As it turns out, Donald Trump administration’s decision to break with Obamacare and give consumers a cheap, short-term health insurance option is bothering state governments and the insurance industry.
While the simple solution to the intricate mess that is our overly regulated health care system is to completely rid the books of all health care rules, the Trump administration decided to give Americans who are healthy and unable to afford any of the Obamacare options the chance to sign up for “short-term” plans.
Precisely because these plans do not have to meet Obamacare standards, insurers are free to offer different options that may not cover as much as the standard plans, making them more affordable by default.
In order to undermine the federal government, states are issuing their own warnings and policies regarding these “junk” plans and how they should not serve as a substitute. But perhaps, what’s more telling about the resistance to the availability of cheap plans is that the insurance industry itself is worried that these “subpar” plans will drive consumers away from the Obamacare market.
As you may or may not remember, Obamacare offered the insurance industry very interesting incentives to be part of the entire project. One is that a certain number of customers was guaranteed to shop for plans within the government-backed “marketplace,” giving insurers a very solid chunk of the market without having to lift a finger.
But now, Trump is allowing companies to introduce options that are short-term, less complicated, and more affordable, so healthy people will eventually drift away from Obamacare plans. That, the industry fears, would destabilize their “safety net” and create uncertainty that the deal they closed with the Barack Obama administration will no longer apply.
But instead of being honest about why Trump’s new policy would not benefit the insurance industry, its top leaders are simply warning Americans that short-term plans are not good enough.
“We are concerned that this proposed rule will lead to more people being uninsured and under-insured, and to higher costs in the long run,” America’s Health Insurance Plans (AHIP) chief executive Matt Eyles said. “Short-term plans can provide an important temporary bridge for Americans who are transitioning between plans. But they are not a replacement for comprehensive coverage.”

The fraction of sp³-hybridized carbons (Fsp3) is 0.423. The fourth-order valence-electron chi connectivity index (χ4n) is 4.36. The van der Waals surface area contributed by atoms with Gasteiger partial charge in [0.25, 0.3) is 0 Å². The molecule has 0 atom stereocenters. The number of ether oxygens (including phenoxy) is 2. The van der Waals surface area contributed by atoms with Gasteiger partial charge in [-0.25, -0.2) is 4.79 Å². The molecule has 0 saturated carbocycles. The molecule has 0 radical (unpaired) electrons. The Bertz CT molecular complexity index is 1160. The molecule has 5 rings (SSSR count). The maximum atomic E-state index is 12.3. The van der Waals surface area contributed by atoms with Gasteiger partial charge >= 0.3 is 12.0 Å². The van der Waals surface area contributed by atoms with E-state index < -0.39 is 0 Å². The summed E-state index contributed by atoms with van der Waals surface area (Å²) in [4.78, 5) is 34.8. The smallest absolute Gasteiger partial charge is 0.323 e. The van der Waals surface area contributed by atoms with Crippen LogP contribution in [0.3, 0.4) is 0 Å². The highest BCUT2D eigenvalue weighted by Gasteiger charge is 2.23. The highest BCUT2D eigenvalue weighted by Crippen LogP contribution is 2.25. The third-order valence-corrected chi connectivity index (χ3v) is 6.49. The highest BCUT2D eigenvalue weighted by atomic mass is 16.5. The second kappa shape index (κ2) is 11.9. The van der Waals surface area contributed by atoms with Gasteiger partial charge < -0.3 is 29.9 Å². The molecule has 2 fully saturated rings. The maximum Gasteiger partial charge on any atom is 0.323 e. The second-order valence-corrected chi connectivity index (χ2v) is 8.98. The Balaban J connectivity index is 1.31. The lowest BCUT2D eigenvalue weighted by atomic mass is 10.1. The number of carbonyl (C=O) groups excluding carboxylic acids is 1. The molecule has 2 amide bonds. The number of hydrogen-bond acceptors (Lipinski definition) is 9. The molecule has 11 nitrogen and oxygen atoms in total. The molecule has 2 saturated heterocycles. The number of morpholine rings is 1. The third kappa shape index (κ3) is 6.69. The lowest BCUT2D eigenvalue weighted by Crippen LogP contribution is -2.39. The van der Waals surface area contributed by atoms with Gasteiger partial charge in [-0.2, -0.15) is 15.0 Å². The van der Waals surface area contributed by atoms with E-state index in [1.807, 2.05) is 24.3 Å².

AHIP is a major lobbying arm for the health insurance industry, serving as a trade organization representing 1,300 member companies that sell health insurance coverage. Its chief executive wouldn’t dare to openly discuss how much the industry loses by not forcing Americans to purchase their insurance from the group of companies that agreed to participate in the Obamacare marketplace. And he wouldn’t dare to go even deeper into how much the Trump administration already disrupted the industry just by dismantling the individual mandate and freezing complementary payments insurers was promised in case there were not enough Americans purchased their plans. So instead, he just uses Obamacare’s good old fearmongering tactics.
States And Obamacare’s Mythical Rhetoric
Obama promised the world to Americans of all walks of life when defending his plan. Once it came down to implementing it in the real world, however, we learned promises didn’t translate too well.
Even insurers quickly realized they had signed up to a system destined to fail.
Still, the feel-good rhetoric used to sell Obamacare never left the air, and states, even those that suffered greatly because of the system, are afraid of completely walking away from it. What will people say, that they hate the poor and the sickly?
The genius behind Obamacare is that it was a flop, and yet, people everywhere still fight for it, almost as a religious obligation.
While Trump’s approach to health care policy isn’t even close to good enough, as only a completely free market would be able to meet the needs of all individuals, it’s almost uncanny how difficult it is to demystify Obamacare. Regardless of how many ways it fails, people seem unable to turn their back on it.
The fact states are so reluctant to create competition in the insurance market is proof of that.